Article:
- Our boys have a credit card off our account for whatever they need and/or emergencies. They can use it to grocery shop or buy gas or incidentals like tires or broken appliances etc. and we see what they charge every month.
Many parents occupied the “I get by with a little help from my friends” middle ground:
- We plan on giving our daughter $50 to $100 month.
- Mine gets $35/month, and works a few hours for campus events. Real life is coming. They need to start learning about money management, too.
- My junior daughter gets about $100 a month ($25/week) for extras. She also has worked on campus as a research assistant the last two summers as well as during the year. We figure that should cover off campus meals, movies, and such. She finds that is plenty.
- My daughter spends way less than $120 monthly. She has had a job on campus to make most of it. We occasionally give her $50 so she can treat herself.
- My daughter earns her way for most of her needs and extras. Once in awhile she might need a little extra help but tries to manage on her own. $120 is very generous.
- My daughter spent much less than that a month. Also, no judgement from this mom about parents helping with expenses, every family has different circumstances. My daughter worked two amazing internships this summer but neither were paid; we were able to say that’s okay and are helping her out with expenses.
- My student has a summer job that pays for his entertainment, gifts to friends, and eating out. We did give him a monthly stipend as a first year because he’s an athlete and we wanted him to focus on academics and athletics rather than a job. It was much less than $120/month.
- My son is dependent on his summer jobs. At this age, we told him he has to start managing his money. Big things, he will call and we discuss them, but all food is provided and if he wants to go out for extra stuff that is on him. (We also pay for books and tuition). He also has a car; we pay for the car and insurance but gas is his responsibility.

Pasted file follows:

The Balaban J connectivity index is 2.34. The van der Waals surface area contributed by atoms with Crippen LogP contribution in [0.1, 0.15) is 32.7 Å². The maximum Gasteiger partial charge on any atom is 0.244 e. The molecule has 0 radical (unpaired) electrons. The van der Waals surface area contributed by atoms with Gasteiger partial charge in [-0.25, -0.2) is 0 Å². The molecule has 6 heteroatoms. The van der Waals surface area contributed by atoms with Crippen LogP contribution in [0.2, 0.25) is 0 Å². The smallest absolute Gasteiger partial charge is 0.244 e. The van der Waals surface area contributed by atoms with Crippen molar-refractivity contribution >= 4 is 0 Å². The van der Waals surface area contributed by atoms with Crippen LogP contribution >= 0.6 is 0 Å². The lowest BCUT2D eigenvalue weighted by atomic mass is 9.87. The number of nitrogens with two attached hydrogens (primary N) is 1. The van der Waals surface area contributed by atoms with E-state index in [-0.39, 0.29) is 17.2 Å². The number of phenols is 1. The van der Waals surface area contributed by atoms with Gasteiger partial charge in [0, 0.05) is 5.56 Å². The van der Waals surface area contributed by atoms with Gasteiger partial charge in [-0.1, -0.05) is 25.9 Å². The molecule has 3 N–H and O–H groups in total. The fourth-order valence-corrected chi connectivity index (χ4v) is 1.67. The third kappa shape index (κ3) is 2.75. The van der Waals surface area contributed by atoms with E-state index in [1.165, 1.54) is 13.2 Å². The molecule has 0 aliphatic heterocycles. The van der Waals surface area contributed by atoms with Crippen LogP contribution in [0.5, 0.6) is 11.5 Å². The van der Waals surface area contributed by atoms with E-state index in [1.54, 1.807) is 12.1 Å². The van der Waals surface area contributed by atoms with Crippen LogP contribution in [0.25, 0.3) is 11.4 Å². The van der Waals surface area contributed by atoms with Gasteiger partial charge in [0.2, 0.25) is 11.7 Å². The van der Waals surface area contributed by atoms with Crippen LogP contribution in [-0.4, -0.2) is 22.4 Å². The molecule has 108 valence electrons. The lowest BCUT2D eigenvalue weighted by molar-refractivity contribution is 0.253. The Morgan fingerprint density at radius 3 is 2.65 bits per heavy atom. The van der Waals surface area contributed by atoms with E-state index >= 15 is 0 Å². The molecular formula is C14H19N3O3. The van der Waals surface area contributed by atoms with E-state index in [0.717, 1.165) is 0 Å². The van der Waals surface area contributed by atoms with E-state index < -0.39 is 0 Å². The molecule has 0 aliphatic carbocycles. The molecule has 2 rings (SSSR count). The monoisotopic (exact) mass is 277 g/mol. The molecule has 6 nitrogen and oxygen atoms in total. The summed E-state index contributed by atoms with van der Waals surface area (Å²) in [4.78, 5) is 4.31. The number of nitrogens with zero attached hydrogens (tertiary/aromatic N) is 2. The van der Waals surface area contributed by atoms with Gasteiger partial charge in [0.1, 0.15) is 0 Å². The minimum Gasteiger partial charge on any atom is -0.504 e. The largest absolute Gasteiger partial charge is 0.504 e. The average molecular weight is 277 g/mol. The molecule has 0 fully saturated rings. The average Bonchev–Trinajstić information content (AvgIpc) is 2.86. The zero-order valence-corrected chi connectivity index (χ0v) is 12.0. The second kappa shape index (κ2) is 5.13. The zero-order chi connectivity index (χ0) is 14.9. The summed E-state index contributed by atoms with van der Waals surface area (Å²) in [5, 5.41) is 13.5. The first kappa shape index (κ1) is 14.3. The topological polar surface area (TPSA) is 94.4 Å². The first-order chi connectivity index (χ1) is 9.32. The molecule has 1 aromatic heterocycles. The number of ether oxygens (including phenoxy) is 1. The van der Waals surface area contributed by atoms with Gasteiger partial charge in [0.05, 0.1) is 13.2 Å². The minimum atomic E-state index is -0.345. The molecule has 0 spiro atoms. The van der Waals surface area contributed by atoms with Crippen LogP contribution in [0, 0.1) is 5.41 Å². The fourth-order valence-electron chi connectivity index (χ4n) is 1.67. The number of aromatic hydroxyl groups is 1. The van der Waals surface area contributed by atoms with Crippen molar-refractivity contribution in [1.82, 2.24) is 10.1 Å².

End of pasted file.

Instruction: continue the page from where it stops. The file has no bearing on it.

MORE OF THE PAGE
- Set an amount you think is reasonable, and he has to learn to budget within that amount. (My daughter spent about $80/month on that type of stuff last year).
- I would put $40 in my daughter’s bank account the months she didn’t work. She has a summer job, so she’s got her own money as well. This year, she plans on getting a campus job earlier, too. She also works at home on breaks. She mostly eats on campus. She still has enough money for groceries and things for her betta fish. 🙂
Wisdom from a Veteran
Nothing speaks louder than experience. The final word this week is from a parent of an alum, who loves the school so much that she still monitors its Facebook group.
Never gave my son any money; however, I sent him gift cards for restaurants around the college for Hallmark holidays, etc. He had an on-campus job too. That was 8 years ago, still haven’t provided him any money, nor has he asked.
Next time, I’ll cover how Pippa is getting by. If you want to receive an email when it publishes, sign up on the right side of this page.